The next airstrip’s tale is not such a happy one, at all.  Mole Game Reserve in the Northern Region.  Mole is fantastic – a national resource established in 1957 and improved to an acceptable standard today.  The road to Mole is long, treacherous and not one for those who only want to spend one day at the site.  The last eighty six kilometres from the main Techiman/Tamale road, near Yapei, is not pleasant.  If you drive like a madman, which many do, you can complete the road in two hours – just pray that your suspension lasts and that you do not need to use the brakes, or your last trip may be on that road.  The surface is loose, dusty, bumpy and uncomfortable – to say the very least- but it is better than it was!  Nonetheless, a safe average speed is about thirty kilometres per hour, which means that three hours are needed for the route – but still watch out for the madmen coming in the opposite directions – especially the big orange buses and those in 4x4’s who believe that they are able to travel at high speeds on such roads and still avoid a child, cow or goat should they cross their paths.  Mole has spectacular views and is a must see for those who have not seen it.  Elephants, bush-buck, hartebeest, buffalo, baboons, kob,  dyker, baboons, velvet monkeys, wart-hogs, crocodiles and so, so much more are there to see in their natural environment, splendid beyond belief.  In the mid 1990’s Mole had an airstrip built.  A nice, safe and very useable resource.  Today, in order to return the resource to a useable state would only take a few good hard working folks a couple of days, and although not perfect, it would be a safe and useable resource.  When approached about the strip, the immediate reaction of ‘Mr A’ the ‘number two big man’ on site was ‘it is all about money’, followed swiftly by ‘it is not our responsibility’ and ‘it is the fault of the Government of Ghana’ and ‘go tell the Forestry Commission people in Accra’.  This reaction and the lack of interest in their own resources only convinces me that Mole strip is, at this time, a lost cause.  I know that a few years ago a Minister of Tourism landed on the strip – for which it was cleared - and I know that it could be maintained easily.  But it is evident that, despite the genuine interest shown by the competent and welcoming game wardens lower down the command, there are those who see ‘gimme money’ and ‘not my problem’ coupled with ‘blame the government’ who will ensure that this resource is not one we can rely on as a safe place to develop.  For even if we get it safe today, tomorrow the ‘money and blame game; will be underway.  It was interesting when a verbal attack was made on our American Aviation visitor with ‘you would not maintain your facility [in the USA] without extra pay’, to which the reply was ‘of course we do – it is OUR facility, our safety and for us.’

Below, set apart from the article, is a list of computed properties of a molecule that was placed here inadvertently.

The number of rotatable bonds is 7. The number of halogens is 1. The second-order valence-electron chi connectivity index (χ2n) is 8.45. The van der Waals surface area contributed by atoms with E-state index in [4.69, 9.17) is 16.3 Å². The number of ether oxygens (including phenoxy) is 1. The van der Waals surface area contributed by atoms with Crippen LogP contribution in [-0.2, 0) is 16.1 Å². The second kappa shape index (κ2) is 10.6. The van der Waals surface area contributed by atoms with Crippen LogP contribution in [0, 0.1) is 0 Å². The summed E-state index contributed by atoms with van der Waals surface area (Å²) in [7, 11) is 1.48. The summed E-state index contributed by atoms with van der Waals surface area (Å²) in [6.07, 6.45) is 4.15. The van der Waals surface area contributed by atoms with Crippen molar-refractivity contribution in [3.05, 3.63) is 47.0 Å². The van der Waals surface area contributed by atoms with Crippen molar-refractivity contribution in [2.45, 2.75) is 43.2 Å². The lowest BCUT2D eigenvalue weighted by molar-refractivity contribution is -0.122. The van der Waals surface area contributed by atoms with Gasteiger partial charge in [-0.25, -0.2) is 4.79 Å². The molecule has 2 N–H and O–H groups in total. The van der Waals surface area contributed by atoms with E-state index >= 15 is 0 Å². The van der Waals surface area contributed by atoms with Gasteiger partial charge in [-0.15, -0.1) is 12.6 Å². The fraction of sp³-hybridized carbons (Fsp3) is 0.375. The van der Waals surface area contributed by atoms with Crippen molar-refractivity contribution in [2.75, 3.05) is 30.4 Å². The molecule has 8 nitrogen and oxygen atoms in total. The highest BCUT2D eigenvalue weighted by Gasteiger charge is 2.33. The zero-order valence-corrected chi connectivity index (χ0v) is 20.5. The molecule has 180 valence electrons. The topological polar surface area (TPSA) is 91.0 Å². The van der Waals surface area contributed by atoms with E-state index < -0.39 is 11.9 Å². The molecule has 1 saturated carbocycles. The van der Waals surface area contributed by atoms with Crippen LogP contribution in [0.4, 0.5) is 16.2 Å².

There is, sadly, a lot of ignorance about the facts that outside of Ghana people are expected, and expect of themselves, to ensure their own facilities and community assets are maintained, since they know that their Governments are not going to step in to help.  So, for Mole, a very sad tale of a neglected runway that could have been used for many opportunities, an investment that will probably rot and wither for lack of a better understanding and approach.    

Our third Airfield is in Techiman.  Techiman Airfield is relatively new, created by the Traditional Council with the assistance of many members of the community and the municipality.  School groups regularly carry out maintenance, FOD walks, and sensitisation of the population. Techiman has thriving ‘aviation clubs’ and the community are sponsoring one of its own young ladies towards learning to fly and to learn more about aircraft engineering.  The Chiefs of Techiman have a great deal of aspirations for their airfield.  They can see that it can be more than a few hundred meters of dirt strip, and have designated enough land to make the facility a viable competitor to Kumasi and Sunyani as the private aviation sector grows – and they are independent, unlike the Ghana Airports Company Limited facilities.  Techiman has a great deal going for it.  If I were a private investor with the funds, Techiman would get my vote as a place with potential and a good return on investment.  The people are interested in Aviation.  Chiefs come to the airfield to greet arriving aircraft and the community demonstrates its interest for aviation developments in a proactive, non-partisan and responsible manner.  Thus, we end with a very happy tale of a new facility that has much potential.

Airfields are like businesses, they may be established and needing a new lease of life, they may be ignored and ready to crumble through poor attitudes and motives, such as the ‘money and blame game’, they may be young, vibrant and full of promise, aiming high and ready to compete against the established competitor’s in a tough environment. 

What is the tale of your business/organisation?

Capt. Yaw is Chief Flying Instructor and Chief Engineer at WAASPS, and lead Pilot with Medicine on the Move, Humanitarian Aviation Logistics ( e-mail

Monday, February 7, 2011

February 7th

Fresh Air Matters... with Capt. Yaw
Having set sail on Monday afternoon, heading North on the Yapei Queen, the aviation roots in maritime operations were made more and more clear.  These two industries share so much, in terminology, in risk, in dangers, and in matters of safety.